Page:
What happens when urban art becomes literally a global invasion?
That’s the question addressed by Julie Gaillard, professor of French, who has been tracking the work and significance of a secretive, anonymous artist who has created pixelated characters from a 1970s video game and placed them around the world—and even beyond this world.
“What started as an urban art practice indeed evolved into a more global invasion project over time,” said Gaillard, whose recent article, “Returning ‘Home’? Or Dwelling in the Pixel Age: On Invader’s Intermedial Space Invasion,” explores the work of Invader, a French contemporary artist who combines mosaics with pixel art.
“He is most famous for his appropriation and re-mediation of the little characters from the iconic arcade game Space Invaders,” Gaillard explained. The goal of Space Invaders, created in 1978 by Taito, is to prevent aliens from reaching Earth. Invader’s art largely resembles the aliens.
“Invader, on the contrary, invades urban space with these characters, finding in mosaic tiles the perfect material to replicate the aesthetics of pixels,” Gaillard said.
The result? Thousands of pixelated tile images of space invader characters placed on walls and posts and other structures everywhere from Paris to Istanbul, New York, Seoul, and Varanasi, India. They’re in the Tanzanian Savannah, the mountains of Bhutan, and one is even undersea in the Bay of Cancún. With some help he even got a small one into the International Space Station (represented by a moving, orbiting icon on an online world map where artist shows the location of his work).
“These iconic pixel effigies are a symbol for the global upheaval brought about by digital technologies,” Gaillard said.
Invader placed the first pilot space invader in Paris in 1996, and since then he has placed more than 4,100 space invaders in 83 cities over five continents. Gaillard encountered them for the first time in Paris, which seems to be their home base—there exist almost 1,500 in the French city.
“Interestingly, while Invader’s urban invasion entails many similarities with the practice of graffiti—its illegality, its virality, its way of reclaiming a space ‘from below’—his practice is also radically anonymous,” she noted.
To secure his anonymity, Invader largely works at night. Other times he dons some form of disguise, typically by wearing a mask. In fact, the artist claims very few people actually know his true identity. It is even reported that his parents believe he is simply a tiler in the construction industry.
Through her research Gaillard has established that the pace of the artist’s invasions reflect the speed of digital technology’s transformations.
Invader was born at the end of the 1960s. He belongs to a generation who grew up playing eight-bits videogames and witnessed the democratization of personal computers,” she said. “Since he started in the late 1990s, his world invasion project has evolved to embrace new technologies—for instance, the invention of the smartphone.”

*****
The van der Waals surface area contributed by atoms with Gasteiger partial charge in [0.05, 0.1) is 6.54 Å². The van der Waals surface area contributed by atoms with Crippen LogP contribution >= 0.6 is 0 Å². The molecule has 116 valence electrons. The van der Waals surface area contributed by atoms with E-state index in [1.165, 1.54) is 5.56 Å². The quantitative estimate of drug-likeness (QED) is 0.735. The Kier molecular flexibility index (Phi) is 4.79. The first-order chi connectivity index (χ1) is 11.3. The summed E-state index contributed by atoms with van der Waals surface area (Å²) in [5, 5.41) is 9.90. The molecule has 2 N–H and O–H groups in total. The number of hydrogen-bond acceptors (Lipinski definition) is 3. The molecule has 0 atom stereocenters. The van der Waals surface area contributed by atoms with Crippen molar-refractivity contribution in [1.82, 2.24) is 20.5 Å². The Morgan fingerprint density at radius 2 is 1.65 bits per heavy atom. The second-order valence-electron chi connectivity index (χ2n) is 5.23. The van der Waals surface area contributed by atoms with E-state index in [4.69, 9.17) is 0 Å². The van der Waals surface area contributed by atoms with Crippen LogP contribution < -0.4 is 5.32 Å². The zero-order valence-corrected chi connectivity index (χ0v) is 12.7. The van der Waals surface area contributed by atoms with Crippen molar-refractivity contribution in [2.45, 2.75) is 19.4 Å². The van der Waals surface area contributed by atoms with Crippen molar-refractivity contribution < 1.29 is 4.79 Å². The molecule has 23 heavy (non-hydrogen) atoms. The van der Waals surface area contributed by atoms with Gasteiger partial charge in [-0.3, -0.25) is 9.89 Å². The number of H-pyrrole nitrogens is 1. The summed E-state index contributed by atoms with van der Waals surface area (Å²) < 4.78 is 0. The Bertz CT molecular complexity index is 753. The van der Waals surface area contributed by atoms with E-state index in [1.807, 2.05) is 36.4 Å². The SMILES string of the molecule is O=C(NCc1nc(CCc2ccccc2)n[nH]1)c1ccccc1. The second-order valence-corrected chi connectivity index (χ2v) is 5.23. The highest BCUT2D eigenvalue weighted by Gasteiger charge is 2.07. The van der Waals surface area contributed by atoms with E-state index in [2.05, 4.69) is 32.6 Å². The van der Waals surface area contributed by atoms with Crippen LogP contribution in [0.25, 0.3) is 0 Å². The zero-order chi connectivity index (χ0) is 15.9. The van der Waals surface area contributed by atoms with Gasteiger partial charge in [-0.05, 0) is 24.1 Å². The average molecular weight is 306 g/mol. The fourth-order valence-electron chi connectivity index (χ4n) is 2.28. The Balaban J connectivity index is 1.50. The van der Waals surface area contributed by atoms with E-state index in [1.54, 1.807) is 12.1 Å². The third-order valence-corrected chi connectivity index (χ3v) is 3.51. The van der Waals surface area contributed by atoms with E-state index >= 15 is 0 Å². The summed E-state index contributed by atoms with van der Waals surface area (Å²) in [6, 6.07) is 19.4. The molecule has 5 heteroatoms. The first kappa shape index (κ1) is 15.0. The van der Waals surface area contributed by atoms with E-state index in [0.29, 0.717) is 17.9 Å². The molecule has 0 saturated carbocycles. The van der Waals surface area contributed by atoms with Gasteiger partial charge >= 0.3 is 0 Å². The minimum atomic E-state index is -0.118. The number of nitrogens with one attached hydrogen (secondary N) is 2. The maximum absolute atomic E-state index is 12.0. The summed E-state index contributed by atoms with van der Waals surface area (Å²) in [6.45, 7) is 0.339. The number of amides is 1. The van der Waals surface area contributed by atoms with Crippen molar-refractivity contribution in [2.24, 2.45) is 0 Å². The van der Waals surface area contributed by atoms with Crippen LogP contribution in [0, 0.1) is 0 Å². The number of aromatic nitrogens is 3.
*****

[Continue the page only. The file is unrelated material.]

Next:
Invader experimented with QR codes and in 2014 developed the game Flash Invaders, an app where players can flash space invaders they find in the streets, earn points, and compete with a global community.
“By bringing together pixel, mosaic, graffiti and game, Invader invites viewers to reflect on the impact of digital technologies on the ways humans relate to space, time, and each other,” Gaillard said.
She added: “What may seem at first like a geeky or superficial nostalgic revival of 70s pop culture actually engages in a deep and meaningful dialogue with art history and invites viewers-players to reflect on how these transformations, which occurred so fast, have affected humans’ ways of dwelling in the world.”
Earlier this year, Gaillard’s publication on Invader’s work received a research prize from the Humanities Research Institute at U of I. In 2020 she also wrote a book, “Réalités pseudonymes,” exploring how reality is constituted through the lens of proper names and their referential mechanisms across literature, photography, performance, and urban art. Invader’s World invasion project is in the book.
Invader’s project, as she puts it, creates “a playful, anonymous space of resistance, that works against the stability of bourgeois identities, the commodification of human sociability, and the regulation of human existence through algorithms and mass surveillance.”
Gaillard is currently working on two new articles that focus on issues of dwelling and public space at the intersection of aesthetics and cultural studies. In the meantime, you can keep up to date with Invader and the space invaders here.
Editor's note: This story first appeared on the College of LAS website.